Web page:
Revenues will drop, as owners will increasingly avoid licensing and forced surgery on their pets. There will be even LESS money for the needed enforcement.

Oppressive forced sterilization laws have resulted in increased incidence of RABIES in some areas, as owners who avoid licensing may also fail to vaccinate for rabies. This creates a dire risk to human health. Fort Worth TX repealed their mandatory spay-neuter law due to increased cases of rabies exposure.

Dogs are being smuggled in by the thousands now, from Mexico and other countries, to meet the demand for pets. Mandatory sterilization creates a black market for dogs and puppies. Black market pets bring rabies and parasites along with them.

Feral cats comprise the majority of shelter intakes, and sterilization mandates do not help feral cats. The only result is that Good Samaritans who care for feral cats are punished. Existing leash and confinement laws should be enforced. Sterilization does NOT prevent roaming.

There is no evidence to support the assertion that shelter intakes are caused by animals bred locally. Most puppies are sold outside of the local area where they are born.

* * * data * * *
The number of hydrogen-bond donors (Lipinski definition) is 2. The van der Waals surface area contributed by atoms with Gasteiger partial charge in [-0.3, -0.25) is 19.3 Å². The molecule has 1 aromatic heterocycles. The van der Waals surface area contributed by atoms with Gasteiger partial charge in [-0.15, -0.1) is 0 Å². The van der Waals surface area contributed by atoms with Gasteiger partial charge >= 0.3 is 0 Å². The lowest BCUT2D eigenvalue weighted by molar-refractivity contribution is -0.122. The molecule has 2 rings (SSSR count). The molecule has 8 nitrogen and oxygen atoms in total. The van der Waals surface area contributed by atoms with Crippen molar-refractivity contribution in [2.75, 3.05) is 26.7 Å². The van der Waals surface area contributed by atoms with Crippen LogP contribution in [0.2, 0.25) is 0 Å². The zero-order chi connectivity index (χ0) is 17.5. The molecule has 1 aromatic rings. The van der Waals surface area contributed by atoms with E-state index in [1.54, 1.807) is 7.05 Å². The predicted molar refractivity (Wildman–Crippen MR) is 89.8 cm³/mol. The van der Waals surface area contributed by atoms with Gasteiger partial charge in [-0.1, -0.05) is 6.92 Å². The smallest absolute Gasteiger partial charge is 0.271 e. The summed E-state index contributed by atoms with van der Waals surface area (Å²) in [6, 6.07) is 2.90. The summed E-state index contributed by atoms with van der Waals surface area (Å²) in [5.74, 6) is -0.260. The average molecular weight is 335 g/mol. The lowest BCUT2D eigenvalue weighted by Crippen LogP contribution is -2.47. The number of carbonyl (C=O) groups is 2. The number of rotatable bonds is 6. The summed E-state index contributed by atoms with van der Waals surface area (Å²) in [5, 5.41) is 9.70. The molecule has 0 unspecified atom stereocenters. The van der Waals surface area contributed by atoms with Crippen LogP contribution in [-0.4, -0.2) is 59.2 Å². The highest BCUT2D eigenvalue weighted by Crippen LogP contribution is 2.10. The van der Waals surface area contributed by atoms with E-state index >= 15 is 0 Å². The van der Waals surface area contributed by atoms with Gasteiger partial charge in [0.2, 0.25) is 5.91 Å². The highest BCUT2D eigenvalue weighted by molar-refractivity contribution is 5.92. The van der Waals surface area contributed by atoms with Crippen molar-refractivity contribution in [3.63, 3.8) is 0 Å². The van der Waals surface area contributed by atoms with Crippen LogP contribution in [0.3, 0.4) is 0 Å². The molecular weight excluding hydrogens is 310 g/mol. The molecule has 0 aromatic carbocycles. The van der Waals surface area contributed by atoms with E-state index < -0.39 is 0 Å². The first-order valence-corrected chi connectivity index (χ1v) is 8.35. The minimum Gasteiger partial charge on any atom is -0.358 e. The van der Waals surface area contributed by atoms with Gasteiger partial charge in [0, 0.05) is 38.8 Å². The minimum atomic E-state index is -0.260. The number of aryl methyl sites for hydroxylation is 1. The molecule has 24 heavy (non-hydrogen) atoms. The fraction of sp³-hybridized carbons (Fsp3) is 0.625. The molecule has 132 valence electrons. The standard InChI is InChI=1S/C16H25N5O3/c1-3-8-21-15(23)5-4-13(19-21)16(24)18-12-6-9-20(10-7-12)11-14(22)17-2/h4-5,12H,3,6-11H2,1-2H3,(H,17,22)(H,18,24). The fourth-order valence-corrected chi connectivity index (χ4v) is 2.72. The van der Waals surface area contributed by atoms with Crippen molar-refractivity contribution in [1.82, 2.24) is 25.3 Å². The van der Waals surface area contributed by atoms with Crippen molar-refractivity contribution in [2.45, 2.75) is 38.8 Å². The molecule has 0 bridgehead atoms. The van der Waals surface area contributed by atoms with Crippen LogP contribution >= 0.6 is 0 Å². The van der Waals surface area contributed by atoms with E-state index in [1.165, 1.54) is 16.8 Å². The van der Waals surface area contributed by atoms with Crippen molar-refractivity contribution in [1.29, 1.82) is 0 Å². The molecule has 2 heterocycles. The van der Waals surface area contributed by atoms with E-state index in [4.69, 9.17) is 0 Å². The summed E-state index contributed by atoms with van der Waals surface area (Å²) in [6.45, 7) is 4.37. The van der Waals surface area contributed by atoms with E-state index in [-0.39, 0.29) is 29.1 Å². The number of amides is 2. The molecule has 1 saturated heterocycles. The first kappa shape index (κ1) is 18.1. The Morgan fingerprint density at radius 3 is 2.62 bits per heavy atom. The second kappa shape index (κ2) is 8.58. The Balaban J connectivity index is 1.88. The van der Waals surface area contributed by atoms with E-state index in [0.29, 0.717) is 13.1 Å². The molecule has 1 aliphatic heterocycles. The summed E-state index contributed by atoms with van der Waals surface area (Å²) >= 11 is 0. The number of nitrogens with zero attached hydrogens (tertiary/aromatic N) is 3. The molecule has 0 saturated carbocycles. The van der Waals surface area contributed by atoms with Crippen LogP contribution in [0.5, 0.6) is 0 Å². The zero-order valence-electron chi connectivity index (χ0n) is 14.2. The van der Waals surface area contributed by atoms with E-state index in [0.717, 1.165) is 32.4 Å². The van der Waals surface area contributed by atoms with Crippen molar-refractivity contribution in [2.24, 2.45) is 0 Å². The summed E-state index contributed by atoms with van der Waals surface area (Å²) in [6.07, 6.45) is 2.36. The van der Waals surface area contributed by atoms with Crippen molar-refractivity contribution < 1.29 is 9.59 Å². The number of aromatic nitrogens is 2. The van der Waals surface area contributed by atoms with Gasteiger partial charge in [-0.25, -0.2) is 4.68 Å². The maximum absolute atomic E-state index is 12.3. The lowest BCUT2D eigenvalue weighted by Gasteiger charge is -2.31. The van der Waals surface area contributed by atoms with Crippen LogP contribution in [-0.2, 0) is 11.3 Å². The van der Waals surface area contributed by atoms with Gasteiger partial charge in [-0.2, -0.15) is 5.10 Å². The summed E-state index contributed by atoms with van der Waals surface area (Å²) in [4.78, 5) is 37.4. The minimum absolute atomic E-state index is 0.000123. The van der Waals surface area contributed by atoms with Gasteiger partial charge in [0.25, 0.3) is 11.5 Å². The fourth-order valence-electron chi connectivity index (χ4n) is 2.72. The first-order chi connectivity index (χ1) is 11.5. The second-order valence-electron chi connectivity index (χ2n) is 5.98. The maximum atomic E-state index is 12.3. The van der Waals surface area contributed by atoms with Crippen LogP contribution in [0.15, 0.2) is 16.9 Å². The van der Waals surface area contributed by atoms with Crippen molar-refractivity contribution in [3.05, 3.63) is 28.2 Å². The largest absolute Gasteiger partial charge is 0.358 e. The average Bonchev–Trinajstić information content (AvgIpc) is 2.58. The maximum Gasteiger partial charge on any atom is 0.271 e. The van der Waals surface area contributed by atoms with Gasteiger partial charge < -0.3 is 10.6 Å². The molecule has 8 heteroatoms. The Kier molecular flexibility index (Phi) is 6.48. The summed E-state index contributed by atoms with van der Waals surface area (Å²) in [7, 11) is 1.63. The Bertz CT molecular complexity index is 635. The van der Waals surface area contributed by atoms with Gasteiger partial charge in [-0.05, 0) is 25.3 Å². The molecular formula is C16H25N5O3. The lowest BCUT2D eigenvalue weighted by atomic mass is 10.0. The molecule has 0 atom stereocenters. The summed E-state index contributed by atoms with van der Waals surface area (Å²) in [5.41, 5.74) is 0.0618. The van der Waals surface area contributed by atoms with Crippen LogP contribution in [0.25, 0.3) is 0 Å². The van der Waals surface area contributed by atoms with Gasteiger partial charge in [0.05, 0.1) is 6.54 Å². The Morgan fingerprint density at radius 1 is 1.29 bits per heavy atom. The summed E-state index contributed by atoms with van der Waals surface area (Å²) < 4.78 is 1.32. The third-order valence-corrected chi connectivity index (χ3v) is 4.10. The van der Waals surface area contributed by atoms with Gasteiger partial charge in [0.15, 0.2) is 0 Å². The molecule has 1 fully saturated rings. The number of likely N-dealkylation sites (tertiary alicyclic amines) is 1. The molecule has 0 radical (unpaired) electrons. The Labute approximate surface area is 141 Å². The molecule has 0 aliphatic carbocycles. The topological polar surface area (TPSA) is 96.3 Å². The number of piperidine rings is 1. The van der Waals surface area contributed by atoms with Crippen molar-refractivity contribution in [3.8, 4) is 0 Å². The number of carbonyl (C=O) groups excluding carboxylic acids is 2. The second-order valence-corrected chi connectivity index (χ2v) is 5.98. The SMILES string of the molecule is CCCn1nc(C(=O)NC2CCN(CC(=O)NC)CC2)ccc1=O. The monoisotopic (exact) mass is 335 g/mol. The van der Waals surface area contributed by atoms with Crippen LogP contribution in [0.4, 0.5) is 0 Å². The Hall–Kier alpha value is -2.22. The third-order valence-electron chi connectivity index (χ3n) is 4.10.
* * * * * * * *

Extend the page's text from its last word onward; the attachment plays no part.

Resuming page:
Over 80% of owned dogs and 93% of owned cats are voluntarily sterilized in the US today, making coercive sterilization mandates unnecessary.

Mandated surgery disproportionately affects seniors and low-income families, making pet ownership financially burdensome for these groups.

And finally, forced sterilization of our pets raises direct animal welfare issues. Dogs neutered or spayed when immature have a greatly increased risk of health problems, most notably orthopedic disorders such as hip dysplasia and patellar luxation, but also life-threatening cancers including osteosarcoma, hemagiosarcoma, bladder cancer, prostate cancer, mast cell tumors, and lymphosarcoma. In addition, spay/neuter particularly when done at an early age predisposes dogs to hypothyroidism, vaccine reactions and infectious disease. Contrary to popular belief, recent studies show that sterilization increases the risk of aggressive behavior in dogs. Certainly, as a matter of animal welfare, the decision to sterilize our dogs should be left up to dog owners in consultation with their veterinarians.

In addition to the troublesome mandatory pediatric spay/neuter provisions, we note that you target a specific breed type for the imposition of certain restrictions and penalties. We OPPOSE breed-specific legislation. Breed-specific legislation is a dismal failure everywhere and is being repealed in many locales across the nation. It is not only unfair, it is ineffective as a problem-solving measure.